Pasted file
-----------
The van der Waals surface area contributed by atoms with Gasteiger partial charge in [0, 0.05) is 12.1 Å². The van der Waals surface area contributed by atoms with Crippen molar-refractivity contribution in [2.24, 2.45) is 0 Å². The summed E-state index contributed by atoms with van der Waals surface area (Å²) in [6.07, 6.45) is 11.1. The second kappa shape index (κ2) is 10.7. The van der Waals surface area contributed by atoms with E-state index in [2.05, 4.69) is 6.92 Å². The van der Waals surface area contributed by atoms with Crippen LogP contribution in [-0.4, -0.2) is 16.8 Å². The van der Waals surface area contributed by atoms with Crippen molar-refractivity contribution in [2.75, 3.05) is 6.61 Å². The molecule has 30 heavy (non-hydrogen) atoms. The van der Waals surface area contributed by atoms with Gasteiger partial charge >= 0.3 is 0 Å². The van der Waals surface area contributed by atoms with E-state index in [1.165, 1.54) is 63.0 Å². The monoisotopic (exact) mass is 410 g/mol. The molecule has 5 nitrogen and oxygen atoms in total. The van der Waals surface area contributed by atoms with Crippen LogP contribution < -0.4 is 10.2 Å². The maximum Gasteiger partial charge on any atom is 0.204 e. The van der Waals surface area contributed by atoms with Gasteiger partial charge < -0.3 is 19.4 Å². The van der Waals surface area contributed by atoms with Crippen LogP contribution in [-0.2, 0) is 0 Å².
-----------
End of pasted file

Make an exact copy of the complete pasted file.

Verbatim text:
The van der Waals surface area contributed by atoms with Gasteiger partial charge in [0, 0.05) is 12.1 Å². The van der Waals surface area contributed by atoms with Crippen molar-refractivity contribution in [2.24, 2.45) is 0 Å². The summed E-state index contributed by atoms with van der Waals surface area (Å²) in [6.07, 6.45) is 11.1. The second kappa shape index (κ2) is 10.7. The van der Waals surface area contributed by atoms with E-state index in [2.05, 4.69) is 6.92 Å². The van der Waals surface area contributed by atoms with Crippen LogP contribution in [-0.4, -0.2) is 16.8 Å². The van der Waals surface area contributed by atoms with Crippen molar-refractivity contribution in [2.75, 3.05) is 6.61 Å². The molecule has 30 heavy (non-hydrogen) atoms. The van der Waals surface area contributed by atoms with Gasteiger partial charge >= 0.3 is 0 Å². The van der Waals surface area contributed by atoms with E-state index in [1.165, 1.54) is 63.0 Å². The monoisotopic (exact) mass is 410 g/mol. The molecule has 5 nitrogen and oxygen atoms in total. The van der Waals surface area contributed by atoms with Crippen LogP contribution < -0.4 is 10.2 Å². The maximum Gasteiger partial charge on any atom is 0.204 e. The van der Waals surface area contributed by atoms with Gasteiger partial charge < -0.3 is 19.4 Å². The van der Waals surface area contributed by atoms with Crippen LogP contribution in [-0.2, 0) is 0 Å².